Absent those with the faculty of clairvoyance, the timing of when emergency funds will be needed is unknown. Given this unfortunate limitation, high yield, but fully liquid, savings accounts and money market accounts are a good choice for your emergency savings. These accounts carry Federal Deposit Insurance Corporation (FDIC) coverage on deposits up to $250,000 per depositor, per account type, and up to $500,000 in joint accounts where both owners have equal withdrawal rights. To find the best rates, use online comparison tools, such as the savings account comparison feature available at Nerdwallet. Be sure to review the account at least once per year to ensure that you are maintaining an adequate balance and are earning a competitive return on the funds.

Short-Term Savings (less than 2 years)

Money needed in less than two years can generally be allocated in a similar manner to emergency savings, but if you know the exact date when the money is needed (or have a good approximation), certificates of deposit may also be a good choice.

Certificates of deposit (CDs), or share certificates, are deposits that you make with a bank or credit union for a fixed period of time in exchange for a set rate of interest. The interest rate for a CD is generally higher than offered in a saving or checking account but does carry a few risks worth noting. While FDIC insured, they are not fully liquid until maturity and if interest rates should increase during the term, the owner will lose out on the opportunity to earn a higher yield elsewhere. Those considering CDs should be mindful of these risks and decide whether the additional interest rate offered is sufficient compensation. A CD  may be a great option for those that can closely match the maturity date of the deposit with the date that the funds are needed.

Short-Term Savings (2-5 years)

A longer time horizon opens up some additional opportunities for your savings, including longer duration certificates of deposit, U.S. government treasury notes, and short-term bond funds.

United States treasury notes can be purchased commission free at Treasury Direct, pay interest every six months, and are issued with maturities of 2, 3, 5, 7 and 10 years. Also on offer are short-term treasury bills with maturities ranging from a few days to one year, which may be used to bridge the gap between the maturities of treasury notes and when the funds are needed.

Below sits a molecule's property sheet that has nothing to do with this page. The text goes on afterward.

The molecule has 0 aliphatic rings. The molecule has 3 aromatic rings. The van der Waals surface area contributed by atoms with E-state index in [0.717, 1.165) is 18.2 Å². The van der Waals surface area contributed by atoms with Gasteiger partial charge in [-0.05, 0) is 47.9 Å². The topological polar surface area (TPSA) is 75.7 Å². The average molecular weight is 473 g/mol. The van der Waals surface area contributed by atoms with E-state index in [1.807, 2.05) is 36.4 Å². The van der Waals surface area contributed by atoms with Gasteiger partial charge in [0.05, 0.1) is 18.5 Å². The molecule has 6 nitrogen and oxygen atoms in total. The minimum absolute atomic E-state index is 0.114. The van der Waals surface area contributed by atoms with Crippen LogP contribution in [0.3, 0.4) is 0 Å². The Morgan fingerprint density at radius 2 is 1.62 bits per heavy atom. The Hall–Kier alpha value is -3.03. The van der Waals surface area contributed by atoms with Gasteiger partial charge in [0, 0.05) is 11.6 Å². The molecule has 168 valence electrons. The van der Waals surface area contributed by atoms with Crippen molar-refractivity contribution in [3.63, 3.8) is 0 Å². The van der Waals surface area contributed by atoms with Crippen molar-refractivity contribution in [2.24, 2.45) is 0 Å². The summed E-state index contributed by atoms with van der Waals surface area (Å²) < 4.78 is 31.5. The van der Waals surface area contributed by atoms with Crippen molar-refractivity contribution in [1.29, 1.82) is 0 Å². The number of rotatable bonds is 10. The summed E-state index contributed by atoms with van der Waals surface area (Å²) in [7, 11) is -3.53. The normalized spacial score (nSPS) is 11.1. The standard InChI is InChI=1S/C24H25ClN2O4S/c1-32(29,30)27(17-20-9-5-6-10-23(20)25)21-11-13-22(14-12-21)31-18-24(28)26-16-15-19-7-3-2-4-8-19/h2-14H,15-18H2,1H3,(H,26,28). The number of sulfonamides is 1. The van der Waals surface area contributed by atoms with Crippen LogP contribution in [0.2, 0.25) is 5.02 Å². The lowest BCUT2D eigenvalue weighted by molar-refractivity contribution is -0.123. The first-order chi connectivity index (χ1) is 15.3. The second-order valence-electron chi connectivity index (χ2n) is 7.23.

Short-term bond funds represent another option and are comprised of a mix of investment grade fixed-income securities with an effective maturity of less than four years. These funds may offer attractive yields, but be wary of hidden fees and the potential for loss of principal. When considering bond funds, look for those with ultra-low fees and be sure you understand how sensitive the investments are to movements in interest rates. Interest rate risk can be quantified by researching the fund’s average duration, which measures the increase or decrease in the bond fund’s price given a 1% change in interest rates. For example, a bond fund with an average duration of 3.5 years would expect to see a 3.5% decrease in value if interest rates were to increase by 1%. Conversely, the fund’s value would increase by a similar magnitude if rates were to decline by 1%. Understanding this relationship and the fund’s sensitivity to interest rates can help you avoid risky funds masquerading as safe investments.

Whether saving for a rainy day or a specific goal, it is important to review your short-term asset allocation periodically to ensure that it continues to meet your needs. Emergency fund balances may need to be replenished or increased to account for changes in your lifestyle, and specific savings goals are likely to change over time. A review of your plan should include an evaluation of your goals and objectives, as well as considering whether the specific short-term investments you have selected remain the best options to serve your needs.